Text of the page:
In posting the article Jonah offered his solution, plan get-togethers with your old pals.  That certainly resonated for me since some friends just did an informal version of that recently (unfortunately, I couldn’t attend due to work and financial considerations).  But I have a better idea:  make friends with young people. I love getting together with people my age and people older than me too, but inevitably, nostalgia takes over.  I like nostalgia too.  I’m a Chicago Bulls fan and well, this year’s team has been frustrating to the point that I’ve watched about a half hour’s worth of You Tube clips of the dynasty era teams just to remind myself that those guys in black and red really can play championship caliber ball sometimes.  Yet, I don’t want to dwell on the past.  I know it’s not 1997 anymore or even 1987, even if the music at the store seems a tad too anxious to celebrate the ‘80s (our musical furniture is the Sirius XM Big 80s station).  I’m far more interested in figuring out what 2017 means and my biggest allies in that quest are young people. They know it’s not 1987 because they have no tangible memory of that year, which is actually helpful; they don’t miss it.  Furthermore since they don’t have kids or grandkids or engrossing jobs, they are freer to hang out and parse life in New York City today.

There are several other bonding points.  They are struggling to establish themselves and fight off the negative stereotype of “millennials.”  I’m struggling to re-establish myself and battling the stereotype of “old,” i.e., being frail, intransigent and tech/social media illiterate.  For them, the Obama presidency spanned their collegiate and coming of age years, so they have a profound WTF about the current administration.

Thanks to the easy access of streaming most of them who are excited about music have interests that pre-date their years on the planet.  One evening about seven years ago, I and a bunch of people in their 20s were closing the Bedford Cheese Shop after a very busy day and one of my coworkers put on a playlist of songs with food in the title.  Just after we locked the doors, “Yes, We have no Bananas” came on and everyone except me croaked along.  I wasn’t exhibiting tasteful restraint; I simply don’t know the lyrics. Yet, I was fascinated to hear the routes that my coworkers came to the song, which included The Archies, Luxury Liner, The Simpsons, The Muppet Show and several other diverse sources.  And I enjoyed hearing the other music that they arrived at.  The guy with the playlist went on a Herbie Nichols kick shortly after and the cheese shop soundtrack was often the music of the great overlooked jazzman, and yes, a few months later the inevitable happened.  One of my other coworkers told me he heard a pianist that reminded him of Nichols, some cat named Thelonious Monk.  Did I have some recommendations?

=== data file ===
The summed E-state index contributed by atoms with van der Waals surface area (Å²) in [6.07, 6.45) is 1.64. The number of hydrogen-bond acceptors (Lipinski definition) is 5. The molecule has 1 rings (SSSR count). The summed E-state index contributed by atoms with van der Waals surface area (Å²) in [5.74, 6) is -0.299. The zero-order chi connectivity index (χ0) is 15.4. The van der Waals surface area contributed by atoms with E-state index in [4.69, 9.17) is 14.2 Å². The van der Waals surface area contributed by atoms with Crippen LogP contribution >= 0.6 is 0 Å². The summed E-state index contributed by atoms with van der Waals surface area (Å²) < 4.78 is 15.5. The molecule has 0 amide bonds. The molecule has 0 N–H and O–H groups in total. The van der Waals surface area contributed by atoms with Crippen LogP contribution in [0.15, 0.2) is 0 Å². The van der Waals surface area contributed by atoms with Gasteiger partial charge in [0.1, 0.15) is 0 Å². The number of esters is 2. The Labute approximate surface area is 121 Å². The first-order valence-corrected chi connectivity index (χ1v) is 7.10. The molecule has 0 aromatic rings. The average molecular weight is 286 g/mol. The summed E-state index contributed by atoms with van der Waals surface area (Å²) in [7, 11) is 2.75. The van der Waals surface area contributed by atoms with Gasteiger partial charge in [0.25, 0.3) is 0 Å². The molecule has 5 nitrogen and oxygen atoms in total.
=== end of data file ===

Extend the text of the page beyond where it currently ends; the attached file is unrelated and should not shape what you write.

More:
Anyway, my openness may be a genetic trait.  Both of my parents were enthusiastic about hanging out with their younger coworkers as well as my older sibling’s friends.  They wanted to hear new perspectives in much the same way that I’m eager to hear the routes that lead people several decades my junior to the same interests I have.

I put this theorizing to the acid test this week.  I took my friend Dylan, who is 24, to Jazz at Lincoln Center’s Dizzy’s nightclub to hear Trio M, a superb collective featuring pianist Myra Melford, bassist Mark Dresser and drummer Matt Wilson.  I’ve known Dylan for all of his life.  His Dad and I go all the way back to freshman year of college 39 years ago.  Also, when his Dad is in town, he’s a frequent companion of mine in my concert going.  The adult version of Dylan and I bonded over beer, first at a bar that had Grimm Lambo Door on draft, then when he came by the shop to by a growler of it.  He asked about the music on my upcoming agenda and I mentioned Melford and sent him a You Tube clip of her with the Jazz at Lincoln Center Orchestra.  He was astounded, so off we went.  Afterward, over an Equilibrium double IPA and brined chicken tacos, we talked about it and I was pleased.   He’s a music fan, not a jazz fan.  He was delighted by Melford’s play, enthused by Wilson and blown away by Dresser.  He also liked that equanimity of the ensemble.  I pointed out the roots of piano trios and mentioned a couple of other stellar ones.  He seemed to be taking notes. The music was at times inside and at times out.  What I particularly liked in his assessment was that he didn’t engage in Vietnam War era parsings of that dichotomy.  It made perfect sense to him that jazz in 2017 would incorporate the entire century of its history.

After we parted, I wandered over to NuBlu where David Weiss and Point of Departure recalled the vivid experimentalism of jazz in the late ‘60s without repeating it.  I attended alone but thought of several young pals who would have dug it.


The current listening. More on it in an upcoming post.